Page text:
Many people who are in the Executive Coaching space are often faced with the dilemma of who is the master they are serving? Typically the entry point is Human Resources who would be responsible for identifying some appropriate coaching organizations. Then there is obviously the client who is often offered a pool of coaches to select from. Finally there is the boss of the client who very often is the financial decision maker.
For a coach, how do you best handle this triad with varying agendas and reasons for why the organization might hire a coach? One way to approach this is to clearly understand the decision making process from each perspective and being able to present your case consistent with this. The other piece to consider is the respective roles once the engagement commences. So let’s look at each of these and their role in the overall process.
Their credibility lies in being able to identify suitable candidates. Their focus will be on training, certification and experience of the coach and will treat the process very much like recruiting a new employee. Once the engagement starts their biggest concern will be whether the client is happy with the person selected. In many instances (not all) HR might not be fully aware of the complexity of the client need. If they are they might seek out some check in during the engagement. If not, they will feel that they have done their job once the selection has been made.
This person is looking primarily for fit. Based on whether the engagement is for developmental or remedial purposes, there might be varying degrees of urgency on their part. Above all they will be looking for somebody they can trust and ultimately treat what they say with considerable confidentiality. They want an interaction where the nature of their conversations will not be divulged back to HR or their boss. They could also be looking for a mentor type support.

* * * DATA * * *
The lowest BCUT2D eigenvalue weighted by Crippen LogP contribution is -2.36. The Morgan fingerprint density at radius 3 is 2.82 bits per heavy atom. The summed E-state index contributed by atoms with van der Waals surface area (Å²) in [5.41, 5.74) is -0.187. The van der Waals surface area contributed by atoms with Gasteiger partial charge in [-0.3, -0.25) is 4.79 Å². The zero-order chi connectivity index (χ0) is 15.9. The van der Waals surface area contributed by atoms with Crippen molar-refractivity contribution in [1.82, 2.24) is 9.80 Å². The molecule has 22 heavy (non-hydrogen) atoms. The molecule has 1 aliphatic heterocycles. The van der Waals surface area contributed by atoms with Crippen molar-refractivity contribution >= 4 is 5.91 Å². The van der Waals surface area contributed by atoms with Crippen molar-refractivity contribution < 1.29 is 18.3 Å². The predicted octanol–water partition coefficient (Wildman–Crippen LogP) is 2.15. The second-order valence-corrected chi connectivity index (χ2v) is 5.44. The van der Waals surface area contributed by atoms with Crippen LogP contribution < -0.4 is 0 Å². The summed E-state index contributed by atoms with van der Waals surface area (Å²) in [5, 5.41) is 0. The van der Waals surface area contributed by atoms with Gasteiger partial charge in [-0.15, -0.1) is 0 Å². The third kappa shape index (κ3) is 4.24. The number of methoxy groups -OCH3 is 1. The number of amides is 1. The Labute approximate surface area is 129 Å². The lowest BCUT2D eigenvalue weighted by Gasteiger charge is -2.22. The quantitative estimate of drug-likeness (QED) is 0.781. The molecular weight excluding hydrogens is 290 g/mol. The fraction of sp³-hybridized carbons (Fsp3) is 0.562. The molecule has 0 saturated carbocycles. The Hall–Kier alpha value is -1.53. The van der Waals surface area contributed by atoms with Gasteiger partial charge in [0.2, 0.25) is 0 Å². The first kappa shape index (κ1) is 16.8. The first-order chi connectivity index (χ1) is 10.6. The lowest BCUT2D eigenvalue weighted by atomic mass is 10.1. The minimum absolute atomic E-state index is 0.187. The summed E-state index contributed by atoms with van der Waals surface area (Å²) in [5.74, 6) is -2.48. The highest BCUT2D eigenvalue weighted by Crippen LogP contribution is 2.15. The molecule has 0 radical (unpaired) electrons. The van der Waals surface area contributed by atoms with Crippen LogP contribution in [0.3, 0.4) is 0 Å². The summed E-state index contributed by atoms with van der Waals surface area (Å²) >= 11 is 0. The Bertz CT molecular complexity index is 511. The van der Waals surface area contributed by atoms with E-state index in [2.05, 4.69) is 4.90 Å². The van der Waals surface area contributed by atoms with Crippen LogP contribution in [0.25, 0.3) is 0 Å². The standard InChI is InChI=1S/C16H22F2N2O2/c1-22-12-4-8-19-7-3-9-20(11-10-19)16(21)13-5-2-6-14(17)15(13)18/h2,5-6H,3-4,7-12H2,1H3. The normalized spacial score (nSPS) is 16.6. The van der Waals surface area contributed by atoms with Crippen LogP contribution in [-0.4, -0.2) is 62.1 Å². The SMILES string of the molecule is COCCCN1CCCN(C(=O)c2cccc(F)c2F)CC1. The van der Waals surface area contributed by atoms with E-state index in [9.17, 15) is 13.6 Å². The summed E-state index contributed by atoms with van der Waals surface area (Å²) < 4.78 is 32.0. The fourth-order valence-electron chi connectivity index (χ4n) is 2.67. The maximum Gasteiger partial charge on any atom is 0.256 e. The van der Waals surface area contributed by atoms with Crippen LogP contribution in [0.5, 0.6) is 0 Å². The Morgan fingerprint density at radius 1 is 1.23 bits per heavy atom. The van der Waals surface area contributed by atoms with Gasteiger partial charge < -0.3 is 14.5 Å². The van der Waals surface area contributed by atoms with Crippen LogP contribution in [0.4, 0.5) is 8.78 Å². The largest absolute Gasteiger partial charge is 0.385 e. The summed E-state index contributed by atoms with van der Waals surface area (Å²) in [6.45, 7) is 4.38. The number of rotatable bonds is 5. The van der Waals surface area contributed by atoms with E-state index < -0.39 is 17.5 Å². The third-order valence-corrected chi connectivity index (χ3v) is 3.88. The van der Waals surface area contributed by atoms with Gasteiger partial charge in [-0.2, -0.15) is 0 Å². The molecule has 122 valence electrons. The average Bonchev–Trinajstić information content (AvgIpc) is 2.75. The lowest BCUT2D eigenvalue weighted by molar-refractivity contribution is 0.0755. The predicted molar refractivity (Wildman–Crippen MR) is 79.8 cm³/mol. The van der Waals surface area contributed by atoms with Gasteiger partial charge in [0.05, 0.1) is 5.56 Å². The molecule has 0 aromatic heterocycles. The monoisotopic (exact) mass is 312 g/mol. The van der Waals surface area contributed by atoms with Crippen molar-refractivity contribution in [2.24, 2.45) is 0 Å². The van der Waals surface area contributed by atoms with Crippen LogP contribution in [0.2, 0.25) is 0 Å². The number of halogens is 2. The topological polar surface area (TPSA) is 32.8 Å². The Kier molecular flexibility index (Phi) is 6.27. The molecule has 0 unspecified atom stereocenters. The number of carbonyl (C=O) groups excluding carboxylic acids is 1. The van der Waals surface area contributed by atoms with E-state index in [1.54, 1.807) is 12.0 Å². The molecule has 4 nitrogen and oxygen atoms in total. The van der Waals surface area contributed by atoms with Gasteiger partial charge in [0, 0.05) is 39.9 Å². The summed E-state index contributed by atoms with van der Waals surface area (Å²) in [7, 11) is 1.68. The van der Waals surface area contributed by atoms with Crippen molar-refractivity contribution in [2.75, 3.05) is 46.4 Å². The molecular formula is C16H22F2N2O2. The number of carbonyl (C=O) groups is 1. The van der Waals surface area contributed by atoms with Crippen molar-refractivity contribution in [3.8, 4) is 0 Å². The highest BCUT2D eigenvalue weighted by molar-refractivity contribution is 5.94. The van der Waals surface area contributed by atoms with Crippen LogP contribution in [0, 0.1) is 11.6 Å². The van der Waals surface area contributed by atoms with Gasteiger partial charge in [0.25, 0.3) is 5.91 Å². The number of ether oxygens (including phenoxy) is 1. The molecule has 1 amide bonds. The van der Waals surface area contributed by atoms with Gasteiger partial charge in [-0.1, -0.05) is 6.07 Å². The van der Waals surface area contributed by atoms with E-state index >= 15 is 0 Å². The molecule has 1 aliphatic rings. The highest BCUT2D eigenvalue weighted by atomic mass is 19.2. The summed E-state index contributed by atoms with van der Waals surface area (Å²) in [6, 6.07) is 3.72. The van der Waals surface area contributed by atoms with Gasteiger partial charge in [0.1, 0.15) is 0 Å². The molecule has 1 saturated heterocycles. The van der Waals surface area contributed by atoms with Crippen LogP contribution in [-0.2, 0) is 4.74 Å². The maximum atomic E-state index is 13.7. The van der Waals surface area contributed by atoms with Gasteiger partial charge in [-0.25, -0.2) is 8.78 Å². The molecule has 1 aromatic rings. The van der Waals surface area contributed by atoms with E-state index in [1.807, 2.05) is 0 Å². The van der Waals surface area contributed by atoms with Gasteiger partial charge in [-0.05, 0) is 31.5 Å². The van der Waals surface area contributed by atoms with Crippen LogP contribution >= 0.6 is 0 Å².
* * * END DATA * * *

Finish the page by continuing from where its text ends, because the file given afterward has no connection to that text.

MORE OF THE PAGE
This is the person, other than the client, who is most vested. They have a lot to gain from the outcome and normally they are the ultimate decision maker. However they must also take a back seat which can be tough. They want to know how the engagement is proceeding but they also must respect the coach / client confidentiality. One effective way of addressing this is by having the client share with their boss how the process is going or the coach, with the client’s permission, provides some sort of agreed update.
However you position your Executive Coaching service be mindful of the varying agendas in the selling phase and then the delicacy of confidentiality once into an engagement